I am surprised your HBS won't do it for you...... nevertheless, take a look at the map in my signature and see if there is anyone close to you someone close by might have a mill you could use. Obviously 1kg won't take long through a mill.
     
  7. Murcluf

    The Mystical Meerkat

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    Posted 16/4/12
    +1 Exactly what I thought, a kilo of malt would only take 2 minutes through a mill even turn by hand
     
  8. bignath

    "Grains don't grow up to be chips, son"

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    Posted 16/4/12
    when i was brewing with kits and adding spec malts to beers i used to use a meat tenderiser (steel mallet hammer type thing). Actually worked pretty well.

    Get a chopping board, and put 200g at a time in a ziplock bag and beat the shit out of it. Doesn't take long.
     
  9. Yob

    Hop to it

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    Posted 16/4/12
    whay is it so many of lifes problems are easily solved with hammers? :lol:
     
  10. Acasta

    Bro Member

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    Posted 16/4/12
    I used a coffee grinder during the early days when I BAIBed. So if your grain bag is fine (like voile) you will be fine. Just make sure to use finnings and that will help drop out the finer particles.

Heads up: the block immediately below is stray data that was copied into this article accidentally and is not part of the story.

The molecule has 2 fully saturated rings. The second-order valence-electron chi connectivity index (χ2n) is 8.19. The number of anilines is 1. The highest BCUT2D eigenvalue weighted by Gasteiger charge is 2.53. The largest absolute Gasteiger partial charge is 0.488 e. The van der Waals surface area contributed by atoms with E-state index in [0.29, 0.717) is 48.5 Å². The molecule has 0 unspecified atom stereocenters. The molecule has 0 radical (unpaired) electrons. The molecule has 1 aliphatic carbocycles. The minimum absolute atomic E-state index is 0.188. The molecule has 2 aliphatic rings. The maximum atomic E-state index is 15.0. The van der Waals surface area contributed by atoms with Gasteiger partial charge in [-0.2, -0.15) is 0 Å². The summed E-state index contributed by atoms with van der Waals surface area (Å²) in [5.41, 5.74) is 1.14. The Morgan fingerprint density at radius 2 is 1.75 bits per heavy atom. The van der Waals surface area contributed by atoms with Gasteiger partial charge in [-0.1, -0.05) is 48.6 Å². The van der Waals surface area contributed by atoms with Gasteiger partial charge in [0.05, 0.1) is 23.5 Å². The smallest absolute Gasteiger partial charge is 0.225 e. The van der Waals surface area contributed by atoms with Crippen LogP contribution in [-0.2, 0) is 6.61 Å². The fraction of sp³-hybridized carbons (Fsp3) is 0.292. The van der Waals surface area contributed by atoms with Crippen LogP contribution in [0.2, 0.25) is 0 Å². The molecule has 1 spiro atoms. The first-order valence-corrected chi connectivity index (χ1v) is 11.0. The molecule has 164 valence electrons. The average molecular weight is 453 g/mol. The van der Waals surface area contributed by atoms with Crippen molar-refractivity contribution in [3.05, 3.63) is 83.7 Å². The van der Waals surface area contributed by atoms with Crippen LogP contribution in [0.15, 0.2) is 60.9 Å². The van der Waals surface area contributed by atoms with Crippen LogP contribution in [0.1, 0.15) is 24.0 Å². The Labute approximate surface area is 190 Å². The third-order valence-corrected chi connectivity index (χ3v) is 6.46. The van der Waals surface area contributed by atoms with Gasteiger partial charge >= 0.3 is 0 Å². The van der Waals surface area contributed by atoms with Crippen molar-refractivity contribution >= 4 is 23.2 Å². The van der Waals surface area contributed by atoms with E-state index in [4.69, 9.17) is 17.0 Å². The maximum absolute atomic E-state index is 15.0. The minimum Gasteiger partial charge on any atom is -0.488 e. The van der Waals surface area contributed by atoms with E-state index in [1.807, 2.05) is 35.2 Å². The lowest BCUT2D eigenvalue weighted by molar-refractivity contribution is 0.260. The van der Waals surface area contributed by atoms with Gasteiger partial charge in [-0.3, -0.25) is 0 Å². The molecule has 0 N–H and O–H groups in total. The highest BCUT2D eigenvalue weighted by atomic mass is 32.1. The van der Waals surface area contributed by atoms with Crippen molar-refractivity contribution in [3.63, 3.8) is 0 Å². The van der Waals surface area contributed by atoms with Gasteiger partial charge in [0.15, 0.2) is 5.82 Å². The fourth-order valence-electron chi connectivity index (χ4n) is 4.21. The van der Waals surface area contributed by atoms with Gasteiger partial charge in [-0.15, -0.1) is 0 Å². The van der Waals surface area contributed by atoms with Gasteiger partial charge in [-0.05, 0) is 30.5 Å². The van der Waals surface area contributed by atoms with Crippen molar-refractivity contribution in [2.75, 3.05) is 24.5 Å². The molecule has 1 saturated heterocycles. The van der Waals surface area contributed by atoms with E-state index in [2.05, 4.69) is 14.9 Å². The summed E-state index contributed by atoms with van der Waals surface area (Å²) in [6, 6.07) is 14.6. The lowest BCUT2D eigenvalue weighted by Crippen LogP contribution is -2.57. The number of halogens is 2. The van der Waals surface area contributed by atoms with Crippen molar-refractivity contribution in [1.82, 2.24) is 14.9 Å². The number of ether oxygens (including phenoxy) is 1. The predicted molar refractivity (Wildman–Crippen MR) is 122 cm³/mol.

11. Rod

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    Posted 16/4/12
    grain bag is voile

    will give the coffee grinder ( maybe too small ) or the food processor ago this time ( depending on volume )

    will weigh it out a go from there

    thanks
     
  12. MHB

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    Posted 16/4/12
    I dont like coffee grinders or food processors for cracking malt, commercial brewers might crush very fine what they dont do is mill the husks to powder (unless they have a mash filter), my mill came from a small brewery (30 HL) and when I got it, it still had the setting marked on the adjuster for a single pass, at that setting using Australian Lager and then the same malt in a coffee grinder.
    Fractioned up and you get something like this
    The top left is before sieving, the top row came from fractioning the milled malt, bottom row from a 60 second burst in a coffee grinder, there was nothing retained on the 2mm mesh.
    Thats going through a 2mm, 1mm and 0.5mm sieve set as you can see with the milled malt the two biggest piles are the >2mm and <0.5mm, lots of fines for efficiency and lots of big husk bits for good lautering.
    Mark
    View attachment 53789
     
  13. Bribie G

    Adjunct Professor

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    Posted 16/4/12
    Mark, a bit off topic because the OP is only doing a small quantity, but I know you have a BIAB "experimental" setup, have you tried the bottom row results in your photo for a BIAB brew?

    My mill just produces "standard" crush such as you display on the top row of your photo so this question is just academic. However one thing I have noticed is that since trying to achieve something like Whale Ale, that you introduced me to, :chug: I have been regularly using fifty / fifty ale and wheat mashes.